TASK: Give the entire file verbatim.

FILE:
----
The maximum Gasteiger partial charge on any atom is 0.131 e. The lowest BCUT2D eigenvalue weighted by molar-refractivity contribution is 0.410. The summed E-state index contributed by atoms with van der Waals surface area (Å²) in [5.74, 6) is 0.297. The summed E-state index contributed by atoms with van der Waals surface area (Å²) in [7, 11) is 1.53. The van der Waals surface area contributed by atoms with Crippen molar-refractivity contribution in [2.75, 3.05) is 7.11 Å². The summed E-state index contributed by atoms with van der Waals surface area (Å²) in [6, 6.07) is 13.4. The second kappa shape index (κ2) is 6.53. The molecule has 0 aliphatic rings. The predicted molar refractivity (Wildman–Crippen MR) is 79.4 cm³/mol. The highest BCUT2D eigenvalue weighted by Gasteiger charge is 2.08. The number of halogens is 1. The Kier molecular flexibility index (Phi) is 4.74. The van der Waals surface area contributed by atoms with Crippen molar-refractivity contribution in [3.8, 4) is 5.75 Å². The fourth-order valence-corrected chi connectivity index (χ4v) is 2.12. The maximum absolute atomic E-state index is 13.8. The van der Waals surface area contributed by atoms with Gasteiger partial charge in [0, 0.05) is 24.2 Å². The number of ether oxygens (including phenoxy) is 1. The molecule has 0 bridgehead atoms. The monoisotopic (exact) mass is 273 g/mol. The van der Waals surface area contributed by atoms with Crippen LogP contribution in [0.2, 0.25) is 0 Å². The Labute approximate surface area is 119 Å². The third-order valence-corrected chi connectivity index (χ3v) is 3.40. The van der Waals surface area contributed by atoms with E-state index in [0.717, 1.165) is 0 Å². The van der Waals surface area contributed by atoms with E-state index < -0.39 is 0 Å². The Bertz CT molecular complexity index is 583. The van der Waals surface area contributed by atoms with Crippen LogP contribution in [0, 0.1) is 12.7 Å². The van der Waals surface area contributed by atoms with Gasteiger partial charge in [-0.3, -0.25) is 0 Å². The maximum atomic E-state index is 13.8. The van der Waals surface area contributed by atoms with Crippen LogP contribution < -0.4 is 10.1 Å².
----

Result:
The maximum Gasteiger partial charge on any atom is 0.131 e. The lowest BCUT2D eigenvalue weighted by molar-refractivity contribution is 0.410. The summed E-state index contributed by atoms with van der Waals surface area (Å²) in [5.74, 6) is 0.297. The summed E-state index contributed by atoms with van der Waals surface area (Å²) in [7, 11) is 1.53. The van der Waals surface area contributed by atoms with Crippen molar-refractivity contribution in [2.75, 3.05) is 7.11 Å². The summed E-state index contributed by atoms with van der Waals surface area (Å²) in [6, 6.07) is 13.4. The second kappa shape index (κ2) is 6.53. The molecule has 0 aliphatic rings. The predicted molar refractivity (Wildman–Crippen MR) is 79.4 cm³/mol. The highest BCUT2D eigenvalue weighted by Gasteiger charge is 2.08. The number of halogens is 1. The Kier molecular flexibility index (Phi) is 4.74. The van der Waals surface area contributed by atoms with Crippen molar-refractivity contribution in [3.8, 4) is 5.75 Å². The fourth-order valence-corrected chi connectivity index (χ4v) is 2.12. The maximum absolute atomic E-state index is 13.8. The van der Waals surface area contributed by atoms with Gasteiger partial charge in [0, 0.05) is 24.2 Å². The number of ether oxygens (including phenoxy) is 1. The molecule has 0 bridgehead atoms. The monoisotopic (exact) mass is 273 g/mol. The van der Waals surface area contributed by atoms with Crippen LogP contribution in [0.2, 0.25) is 0 Å². The Labute approximate surface area is 119 Å². The third-order valence-corrected chi connectivity index (χ3v) is 3.40. The van der Waals surface area contributed by atoms with E-state index in [0.717, 1.165) is 0 Å². The van der Waals surface area contributed by atoms with E-state index < -0.39 is 0 Å². The Bertz CT molecular complexity index is 583. The van der Waals surface area contributed by atoms with Crippen LogP contribution in [0, 0.1) is 12.7 Å². The van der Waals surface area contributed by atoms with Gasteiger partial charge in [-0.3, -0.25) is 0 Å². The maximum atomic E-state index is 13.8. The van der Waals surface area contributed by atoms with Crippen LogP contribution < -0.4 is 10.1 Å².